Mainstream Invasion LiteratureWorks

1879, Eça de Queirós , A Catastrofe 


José Maria Eça de Queirós (1879) A Catastrofe – published posthumously in 1925

The following are taken from Alan Freeland (1999) Imagined endings: national catastrophe in the fiction of Eca de Queiros, Portuguese Studies, Jan 1999:

‘A Catastrofe’, first published posthumously in 1925.  In approaching this text we need to bear in mind its status as a draft that the novelist himself left unpublished, apparently abandoned. For convenience I shall refer to it here as a story. However, its interest does not lie in its literary value as a finished and polished conto, but in Eca’s exploration of a particular form of the imagined end of the nation–the invasion and occupation of Portugal in the context of a wider European conflagration. ‘A Catastrofe’ belongs to the genre of future-war fiction that was so prolific in Europe and beyond in the years between the Franco-Prussian War of 1870-71 and the outbreak of the Great War in 1914.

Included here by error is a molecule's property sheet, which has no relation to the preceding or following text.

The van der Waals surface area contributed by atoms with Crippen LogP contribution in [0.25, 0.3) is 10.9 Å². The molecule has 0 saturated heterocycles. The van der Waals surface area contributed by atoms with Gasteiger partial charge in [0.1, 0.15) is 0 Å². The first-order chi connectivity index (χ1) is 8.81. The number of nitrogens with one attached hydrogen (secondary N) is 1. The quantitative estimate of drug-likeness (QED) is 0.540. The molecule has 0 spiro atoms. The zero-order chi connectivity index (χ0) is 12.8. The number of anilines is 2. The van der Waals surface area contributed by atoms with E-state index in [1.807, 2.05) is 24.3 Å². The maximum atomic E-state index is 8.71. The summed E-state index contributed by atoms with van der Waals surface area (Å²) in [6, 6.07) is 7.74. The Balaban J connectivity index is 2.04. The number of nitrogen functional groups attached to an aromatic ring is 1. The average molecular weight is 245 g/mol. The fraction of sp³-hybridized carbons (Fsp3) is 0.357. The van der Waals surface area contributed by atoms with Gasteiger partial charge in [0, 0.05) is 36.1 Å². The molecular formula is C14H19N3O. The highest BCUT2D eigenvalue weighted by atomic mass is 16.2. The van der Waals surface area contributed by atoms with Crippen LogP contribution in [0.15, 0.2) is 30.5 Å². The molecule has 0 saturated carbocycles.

‘A Catastrofe’ was obviously written after the letter to Ramalho of November 1878, and may date from 1879 or the early 1880s, judging by its links with O Crime do Padre Amaro and Os Maias. It was first published, and indeed given its title, by Eca’s son, Jose Maria, in 1925. It appeared in the same volume as O Conde de Abranhos, a juxtaposition motivated by a right-wing political agenda that is made fairly explicit in Jose Maria’s introduction.

There are extensive passages, in the first and final parts of ‘A Catastrofe’, where the narrator reflects on the significance of the events he has lived through, and tries to identify the causes of defeat. The first explanation is suggested by the contrasting figures of the foreign sentry and his pre-war Portuguese counterpart. It begins with a suggestion of racial degeneration, reminiscent of a detail in the street scene at the end of O Crime do Padre Amaro where, among the passersby, ‘pares de senhoras passavam, de cuia cheia e tacao alto, com os movimentos derreados, a palidez clorotica de uma degeneracao de raca’.  In ‘A Catastrofe’ the implication that the ‘racial inferiority’ of the Portuguese might be due to some genetic degeneration is modified considerably by the inclusion of environmental factors–the inadequate living conditions of the Portuguese soldier.